Vistara Growth secures $200-million CAD initial close for fifth private credit fund

The Vistara Growth team.
Vistara sees opportunity post-SVB as bank lenders, VCs pull back.

Vancouver-based Vistara Growth has raised over $200 million CAD for its latest technology-focused private credit fund.

Vistara’s initial closing of Fund V was anchored by increased commitments from existing limited partners (LPs). Per Vistara, the fund’s LPs include undisclosed BC family offices, successful entrepreneurs from the tech, real estate, and hospitality industries, and private foundations.

This amount brings the growth-stage tech investor over a third of the way toward its $540-million target for Fund V. As many venture capital (VC) funds and startups are struggling to fundraise, Vistara—which operates between traditional bank lenders and VC firms—claims it was able to close this $200 million in just four weeks.

According to Vistara, the firm was able to close this $200 million in just four weeks.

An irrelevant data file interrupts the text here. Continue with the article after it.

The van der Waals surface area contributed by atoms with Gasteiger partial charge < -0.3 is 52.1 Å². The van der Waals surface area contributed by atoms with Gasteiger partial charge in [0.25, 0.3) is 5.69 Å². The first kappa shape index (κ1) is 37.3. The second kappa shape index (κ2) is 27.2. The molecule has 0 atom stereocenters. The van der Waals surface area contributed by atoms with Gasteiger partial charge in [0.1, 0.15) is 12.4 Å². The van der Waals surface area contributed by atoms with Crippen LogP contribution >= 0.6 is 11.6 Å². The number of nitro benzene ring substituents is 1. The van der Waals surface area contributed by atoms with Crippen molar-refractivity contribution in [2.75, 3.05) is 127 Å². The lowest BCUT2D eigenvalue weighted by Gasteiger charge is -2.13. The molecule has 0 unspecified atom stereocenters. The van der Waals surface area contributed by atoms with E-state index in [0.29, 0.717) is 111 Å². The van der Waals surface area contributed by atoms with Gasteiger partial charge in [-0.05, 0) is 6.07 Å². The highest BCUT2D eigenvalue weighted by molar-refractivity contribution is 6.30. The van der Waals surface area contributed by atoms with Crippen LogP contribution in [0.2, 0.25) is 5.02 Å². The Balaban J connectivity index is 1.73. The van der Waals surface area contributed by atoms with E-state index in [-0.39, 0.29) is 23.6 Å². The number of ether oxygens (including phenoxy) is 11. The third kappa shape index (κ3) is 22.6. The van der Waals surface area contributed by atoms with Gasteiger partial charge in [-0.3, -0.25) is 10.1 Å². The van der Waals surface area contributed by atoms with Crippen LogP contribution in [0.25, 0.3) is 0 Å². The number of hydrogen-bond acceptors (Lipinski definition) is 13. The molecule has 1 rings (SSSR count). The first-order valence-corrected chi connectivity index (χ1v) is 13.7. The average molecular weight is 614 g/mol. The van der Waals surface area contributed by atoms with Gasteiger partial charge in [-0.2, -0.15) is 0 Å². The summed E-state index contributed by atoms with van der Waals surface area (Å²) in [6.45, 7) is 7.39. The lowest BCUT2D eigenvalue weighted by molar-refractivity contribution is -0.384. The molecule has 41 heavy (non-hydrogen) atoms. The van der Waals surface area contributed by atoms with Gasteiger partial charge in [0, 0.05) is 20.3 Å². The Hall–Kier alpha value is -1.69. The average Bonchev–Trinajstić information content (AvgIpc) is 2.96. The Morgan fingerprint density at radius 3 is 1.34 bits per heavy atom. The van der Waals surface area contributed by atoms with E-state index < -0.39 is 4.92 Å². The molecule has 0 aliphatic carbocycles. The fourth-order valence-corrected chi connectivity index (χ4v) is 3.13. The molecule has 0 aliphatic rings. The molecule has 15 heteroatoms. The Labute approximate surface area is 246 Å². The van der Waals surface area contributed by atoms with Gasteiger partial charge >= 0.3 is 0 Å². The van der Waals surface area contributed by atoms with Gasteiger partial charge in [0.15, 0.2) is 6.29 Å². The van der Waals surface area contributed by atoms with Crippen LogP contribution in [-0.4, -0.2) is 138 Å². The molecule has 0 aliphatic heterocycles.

“We work with banks, we work with venture funds, and fill in that gap in between them,” Vistara founder and managing partner Randy Garg told BetaKit in an exclusive interview. During the market downturn, in the wake of the collapse of Silicon Valley Bank (SVB), Garg noted that “[this] swim lane has now gotten quite a bit wider.” 

Given that the amount of capital available to growth-stage tech firms has fallen and private credit has become a more attractive asset class to investors, Garg believes that the timing is perfect for Vistara to launch and start investing out of its latest fund.

“The category that we’re in is the right time, the gap that we’re filling in the marketplace has never been more evident, our track record speaks for itself, and we’re also leveraging deal flow that we’ve built up over eight-plus years now,” argued Garg, who expressed confidence that Vistara will be able to hit its fundraising target during the first half of 2024.